7 Older people & sight loss – Age UK’s work Falls Awareness Week 2011: Watch Your Step! Falls Awareness Week aims: to raise awareness of the different risk factors for falls what older people can do to reduce these risks what services are available to help older people reduce their risks of falls FAW 2011 focused on the link between vision and falls. Reduced vision can affect balance, co- ordination and mobility. Age UK promoted three key messages - Eye health checks are a vital part of looking after ourselves Wearing the right glasses at the right times can reduce our risks of falls Simple changes to our lifestyle and environment can improve vision and help prevent falls

8 Falls Awareness Week impact Over 1,200 local events held nationwide to promote falls awareness. Almost 85 per cent of those who attended a Falls Awareness Week event in 2011 said they learnt about reducing their risk of falls after visiting the event ‘I did not know that I could have my eyes tested at home. I am disabled and unable to visit my local optician without great difficulty… Eyes At Home are coming to the scheme for a day and I shall be having my eyes tested along with several other residents who, like myself, normally struggle to arrange this.’ Ms A. Stevens, St Clements Court ‘I had a fall outside the Black Boy [hotel]…People helped to pick me up…and I went home on my own. Now I fear going out for fear of falling again. ‘I have learned quite a bit from the event today. I feel a bit more confident because of it. Thank you.’ Ethel, Sudbury, 94 years old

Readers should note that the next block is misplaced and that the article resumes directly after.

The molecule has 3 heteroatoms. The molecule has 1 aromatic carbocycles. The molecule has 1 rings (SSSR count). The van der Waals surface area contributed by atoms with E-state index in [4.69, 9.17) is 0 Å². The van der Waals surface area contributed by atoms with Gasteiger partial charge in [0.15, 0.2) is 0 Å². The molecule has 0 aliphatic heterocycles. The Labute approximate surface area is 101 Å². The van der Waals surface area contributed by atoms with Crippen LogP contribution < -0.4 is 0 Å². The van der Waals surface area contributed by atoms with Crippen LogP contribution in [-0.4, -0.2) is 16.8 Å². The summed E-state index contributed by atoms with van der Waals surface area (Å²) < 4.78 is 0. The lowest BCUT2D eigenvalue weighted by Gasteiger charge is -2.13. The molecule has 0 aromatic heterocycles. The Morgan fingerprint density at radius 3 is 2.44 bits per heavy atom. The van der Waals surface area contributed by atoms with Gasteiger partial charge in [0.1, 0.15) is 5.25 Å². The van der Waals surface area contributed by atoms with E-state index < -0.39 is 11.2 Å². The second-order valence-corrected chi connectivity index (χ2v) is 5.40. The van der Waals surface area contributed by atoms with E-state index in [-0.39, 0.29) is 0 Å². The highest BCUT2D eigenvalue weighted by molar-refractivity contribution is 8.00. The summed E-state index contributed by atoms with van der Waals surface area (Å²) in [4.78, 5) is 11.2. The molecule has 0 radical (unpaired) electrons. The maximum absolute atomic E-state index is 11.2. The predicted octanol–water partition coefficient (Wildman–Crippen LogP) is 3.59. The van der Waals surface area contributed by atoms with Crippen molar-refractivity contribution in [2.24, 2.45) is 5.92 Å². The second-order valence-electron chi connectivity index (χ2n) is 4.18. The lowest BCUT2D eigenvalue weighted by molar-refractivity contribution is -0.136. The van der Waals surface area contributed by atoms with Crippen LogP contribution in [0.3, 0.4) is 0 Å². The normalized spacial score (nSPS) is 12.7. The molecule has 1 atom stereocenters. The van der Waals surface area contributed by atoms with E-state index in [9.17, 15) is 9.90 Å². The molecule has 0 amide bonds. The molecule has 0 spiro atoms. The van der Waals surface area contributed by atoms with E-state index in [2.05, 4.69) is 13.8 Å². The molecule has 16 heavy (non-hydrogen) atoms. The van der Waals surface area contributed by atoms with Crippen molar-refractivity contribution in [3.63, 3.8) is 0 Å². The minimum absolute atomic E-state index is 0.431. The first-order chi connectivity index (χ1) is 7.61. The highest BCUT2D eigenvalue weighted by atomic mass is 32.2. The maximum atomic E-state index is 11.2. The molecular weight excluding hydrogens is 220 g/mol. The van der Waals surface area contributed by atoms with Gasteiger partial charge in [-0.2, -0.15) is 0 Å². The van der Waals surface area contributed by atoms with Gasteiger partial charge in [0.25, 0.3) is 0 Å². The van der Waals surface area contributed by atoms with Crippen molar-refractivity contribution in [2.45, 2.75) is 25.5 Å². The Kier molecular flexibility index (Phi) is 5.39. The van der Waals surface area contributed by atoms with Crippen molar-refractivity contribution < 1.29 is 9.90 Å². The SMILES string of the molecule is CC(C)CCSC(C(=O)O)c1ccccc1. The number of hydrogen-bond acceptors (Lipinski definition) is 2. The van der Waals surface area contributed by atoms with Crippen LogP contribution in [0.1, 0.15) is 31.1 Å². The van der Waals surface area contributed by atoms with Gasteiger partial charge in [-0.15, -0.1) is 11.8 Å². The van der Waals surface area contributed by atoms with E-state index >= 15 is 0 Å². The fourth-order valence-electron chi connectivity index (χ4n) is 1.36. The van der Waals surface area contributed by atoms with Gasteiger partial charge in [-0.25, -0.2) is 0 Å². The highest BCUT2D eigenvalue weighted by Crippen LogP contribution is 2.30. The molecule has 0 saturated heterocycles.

9 Developing Age UK’s practice Working with RNIB’s Older People’s Impact Team ‘Seeing it from their Side -Adapting older people’s services for support sight loss’ – resource guide 2 regional joint Age UK/RNIB seminars London, October 2011; Leeds, April 2012.

10 Key services, activities & support Communication (including different formats) Access to and use of information, including benefits Mobility and access to transport Stimulation, engagement and participation Social inclusion and relief from isolation Health and wellbeing, including access to services Emotional support, in various forms Awareness of, and access to, equipment and technology Improvements to housing, care and support

11 Developing inclusive services – Age UK Leeds Developing a Café in Leeds City Centre Safe, accessible and inclusive space for older people in busy city centre Awareness-raising for staff and volunteers in working with older people with sight loss

12 Developing inclusive services – Age UK Leeds

13 Developing inclusive services - Volunteer befriending support Age UK Kensington & Chelsea Since 1997, has been connecting young volunteers (16-25) with older people with sight loss, with mutually beneficial outcomes; Young volunteers are recruited from local secondary schools and colleges; typically each visit one older person for an hour per week, usually for one year; Service users are referred by the Sensory Impairment Team, Social Services and Blind Aid; Visual awareness training for volunteers is provided by Action for Blind People;